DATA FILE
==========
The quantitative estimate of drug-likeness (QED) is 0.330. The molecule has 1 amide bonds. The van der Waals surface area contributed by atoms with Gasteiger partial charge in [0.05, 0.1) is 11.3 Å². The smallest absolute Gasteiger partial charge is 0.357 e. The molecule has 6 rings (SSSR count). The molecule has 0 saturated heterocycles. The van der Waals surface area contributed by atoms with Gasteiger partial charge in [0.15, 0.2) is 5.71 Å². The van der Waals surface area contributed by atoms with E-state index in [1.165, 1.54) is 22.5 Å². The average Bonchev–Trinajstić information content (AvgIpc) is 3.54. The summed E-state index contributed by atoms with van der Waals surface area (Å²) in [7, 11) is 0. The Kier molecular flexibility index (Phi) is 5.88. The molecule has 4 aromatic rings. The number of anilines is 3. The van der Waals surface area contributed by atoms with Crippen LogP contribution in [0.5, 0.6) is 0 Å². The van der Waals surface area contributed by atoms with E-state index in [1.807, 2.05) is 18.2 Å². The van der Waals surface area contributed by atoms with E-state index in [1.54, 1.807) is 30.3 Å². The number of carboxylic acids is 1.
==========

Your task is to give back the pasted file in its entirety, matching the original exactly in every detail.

The quantitative estimate of drug-likeness (QED) is 0.330. The molecule has 1 amide bonds. The van der Waals surface area contributed by atoms with Gasteiger partial charge in [0.05, 0.1) is 11.3 Å². The smallest absolute Gasteiger partial charge is 0.357 e. The molecule has 6 rings (SSSR count). The molecule has 0 saturated heterocycles. The van der Waals surface area contributed by atoms with Gasteiger partial charge in [0.15, 0.2) is 5.71 Å². The van der Waals surface area contributed by atoms with E-state index in [1.165, 1.54) is 22.5 Å². The average Bonchev–Trinajstić information content (AvgIpc) is 3.54. The summed E-state index contributed by atoms with van der Waals surface area (Å²) in [7, 11) is 0. The Kier molecular flexibility index (Phi) is 5.88. The molecule has 4 aromatic rings. The number of anilines is 3. The van der Waals surface area contributed by atoms with Crippen LogP contribution in [0.5, 0.6) is 0 Å². The van der Waals surface area contributed by atoms with E-state index in [1.807, 2.05) is 18.2 Å². The van der Waals surface area contributed by atoms with E-state index in [1.54, 1.807) is 30.3 Å². The number of carboxylic acids is 1.